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Thurmond Assails 'Egregious' Delay of Judicial Vote

Politics: The GOP senator is outraged over the postponement of a decision on a former aide. A key Democrat says the move was made because nomination was too contentious for quick action.

October 10, 2002|From Times Wire Services

WASHINGTON — In a resumption of bitter Senate warfare over judicial nominations, Sen. Strom Thurmond of South Carolina took the chamber floor Wednesday for a rare speech expressing outrage at Democrats for delaying a confirmation vote for a former aide tapped by President Bush for a federal appeals court judgeship.

The White House joined in the criticism, inviting Judiciary Committee Republicans to meet with Bush to discuss strategy for getting a vote on the nomination of U.S. District Judge Dennis Shedd to the U.S. Court of Appeals for the 4th Circuit in Richmond, Va.

"I am hurt and disappointed by this egregious act of destructive politics," said Thurmond, 99, reading a brief but angry speech that could mark the Republican's final Senate address before he retires at the end of the current session.

He said Judiciary Committee Chairman Patrick J. Leahy (D-Vt.) had promised a vote on Shedd and then violated panel rules by removing the nomination from the agenda of a Tuesday committee meeting. "In my 48 years in the United States Senate," Thurmond said, "I have never been treated in such a manner."

Leahy said Tuesday that he was delaying action because the nomination was too contentious for a quick vote and could stall action on 17 other judicial nominations awaiting action.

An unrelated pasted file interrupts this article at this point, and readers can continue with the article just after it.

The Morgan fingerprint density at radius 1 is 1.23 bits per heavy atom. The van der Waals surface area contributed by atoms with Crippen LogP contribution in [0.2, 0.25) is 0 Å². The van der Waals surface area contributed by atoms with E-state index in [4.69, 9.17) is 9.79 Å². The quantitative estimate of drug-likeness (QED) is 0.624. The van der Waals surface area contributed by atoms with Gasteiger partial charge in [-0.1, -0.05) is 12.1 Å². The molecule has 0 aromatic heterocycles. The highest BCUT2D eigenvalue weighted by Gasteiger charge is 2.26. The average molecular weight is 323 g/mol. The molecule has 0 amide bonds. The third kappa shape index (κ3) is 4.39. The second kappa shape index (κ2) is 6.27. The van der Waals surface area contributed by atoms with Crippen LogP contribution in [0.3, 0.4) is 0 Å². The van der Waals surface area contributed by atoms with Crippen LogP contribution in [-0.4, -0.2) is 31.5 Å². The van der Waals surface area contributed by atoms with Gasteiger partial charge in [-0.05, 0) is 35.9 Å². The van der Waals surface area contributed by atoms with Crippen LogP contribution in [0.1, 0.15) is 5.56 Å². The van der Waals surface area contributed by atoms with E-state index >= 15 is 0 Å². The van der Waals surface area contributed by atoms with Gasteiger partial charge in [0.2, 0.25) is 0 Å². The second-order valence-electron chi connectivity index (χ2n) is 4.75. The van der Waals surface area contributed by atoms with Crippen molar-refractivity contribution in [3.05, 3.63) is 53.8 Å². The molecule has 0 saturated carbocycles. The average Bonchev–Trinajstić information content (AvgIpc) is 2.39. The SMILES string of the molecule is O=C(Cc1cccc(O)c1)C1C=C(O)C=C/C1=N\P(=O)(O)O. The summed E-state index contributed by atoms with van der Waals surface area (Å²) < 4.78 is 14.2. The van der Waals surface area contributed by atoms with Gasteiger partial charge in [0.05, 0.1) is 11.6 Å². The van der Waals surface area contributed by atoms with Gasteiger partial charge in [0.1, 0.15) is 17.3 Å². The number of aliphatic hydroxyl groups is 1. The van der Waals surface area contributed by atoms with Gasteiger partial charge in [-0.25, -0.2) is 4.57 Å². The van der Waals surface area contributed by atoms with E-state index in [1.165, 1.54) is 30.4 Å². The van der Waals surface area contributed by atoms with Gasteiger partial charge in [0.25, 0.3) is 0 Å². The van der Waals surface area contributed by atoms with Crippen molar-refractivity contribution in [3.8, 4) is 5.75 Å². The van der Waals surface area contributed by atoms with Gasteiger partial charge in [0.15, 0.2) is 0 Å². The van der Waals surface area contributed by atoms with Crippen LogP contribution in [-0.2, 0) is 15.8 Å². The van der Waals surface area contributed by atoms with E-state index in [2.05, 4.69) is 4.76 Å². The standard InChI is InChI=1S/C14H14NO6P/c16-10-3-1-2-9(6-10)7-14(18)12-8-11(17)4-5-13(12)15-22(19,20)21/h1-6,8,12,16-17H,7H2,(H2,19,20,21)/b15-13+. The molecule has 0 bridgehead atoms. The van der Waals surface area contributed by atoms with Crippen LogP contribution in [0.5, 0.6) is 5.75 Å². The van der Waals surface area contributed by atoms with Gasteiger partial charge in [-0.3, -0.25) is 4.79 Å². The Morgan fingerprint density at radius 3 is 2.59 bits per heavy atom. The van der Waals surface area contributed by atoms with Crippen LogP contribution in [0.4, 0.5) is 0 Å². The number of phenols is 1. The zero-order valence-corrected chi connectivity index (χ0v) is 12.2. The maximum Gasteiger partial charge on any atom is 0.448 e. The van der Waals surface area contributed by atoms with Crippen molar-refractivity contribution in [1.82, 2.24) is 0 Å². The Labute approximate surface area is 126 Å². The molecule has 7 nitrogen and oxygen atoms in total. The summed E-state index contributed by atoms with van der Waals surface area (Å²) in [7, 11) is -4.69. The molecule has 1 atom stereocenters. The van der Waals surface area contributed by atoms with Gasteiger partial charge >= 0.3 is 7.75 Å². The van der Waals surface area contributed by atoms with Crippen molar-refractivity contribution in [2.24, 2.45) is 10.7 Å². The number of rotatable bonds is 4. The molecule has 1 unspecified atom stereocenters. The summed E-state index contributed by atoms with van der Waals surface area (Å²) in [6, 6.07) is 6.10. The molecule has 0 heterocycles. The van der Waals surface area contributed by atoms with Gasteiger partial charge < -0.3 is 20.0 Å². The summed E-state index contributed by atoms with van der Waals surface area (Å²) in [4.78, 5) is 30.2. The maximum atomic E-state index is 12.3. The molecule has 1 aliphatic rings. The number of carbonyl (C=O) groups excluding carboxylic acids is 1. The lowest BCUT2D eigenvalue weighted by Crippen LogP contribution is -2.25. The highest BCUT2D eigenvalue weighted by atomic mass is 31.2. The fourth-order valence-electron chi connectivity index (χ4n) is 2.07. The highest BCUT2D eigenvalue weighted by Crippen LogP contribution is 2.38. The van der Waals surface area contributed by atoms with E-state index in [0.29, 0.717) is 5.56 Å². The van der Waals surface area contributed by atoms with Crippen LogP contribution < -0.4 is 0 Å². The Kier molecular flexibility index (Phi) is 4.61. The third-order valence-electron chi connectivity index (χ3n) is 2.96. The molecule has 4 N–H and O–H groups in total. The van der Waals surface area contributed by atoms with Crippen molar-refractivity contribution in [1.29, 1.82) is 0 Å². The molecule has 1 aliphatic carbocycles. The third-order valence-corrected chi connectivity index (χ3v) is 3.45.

"It has always been Senator Leahy's intention to schedule a vote" on Shedd, and he plans to do so this year, "if it's possible to do so," a Leahy aide said after Thurmond's speech.

Sen. Orrin G. Hatch of Utah, the ranking Republican on the judiciary panel, called Leahy's action an affront to Thurmond, Bush and Shedd. Hatch said Republicans seek "just a stinking, solitary vote" on the nomination.

Some groups, including the National Assn. for the Advancement of Colored People, have criticized Shedd, a former chief of staff for the Judiciary Committee, for his handling of cases dealing with civil rights. Majority Whip Harry Reid (D-Nev.) said letters are pouring in from South Carolina and elsewhere from African Americans and Latinos complaining about Shedd's rulings. Reid said he understood Thurmond's disappointment but noted that the Senate has already confirmed the senator's son as U.S. attorney for South Carolina and approved another former Thurmond aide for a judgeship.

White House Press Secretary Ari Fleischer said Wednesday, "Nominees deserve to be treated with dignity. Senators deserve to have their commitments upheld. And the people deserve better, especially when there is a vacancy crisis in the United States courts."

At a Hispanic Heritage Month celebration in Washington, Bush also accused the Senate of delaying action on the nomination of Miguel Estrada to the U.S. Court of Appeals for the District of Columbia. "There are senators who are playing politics with this good man's nomination," Bush said.

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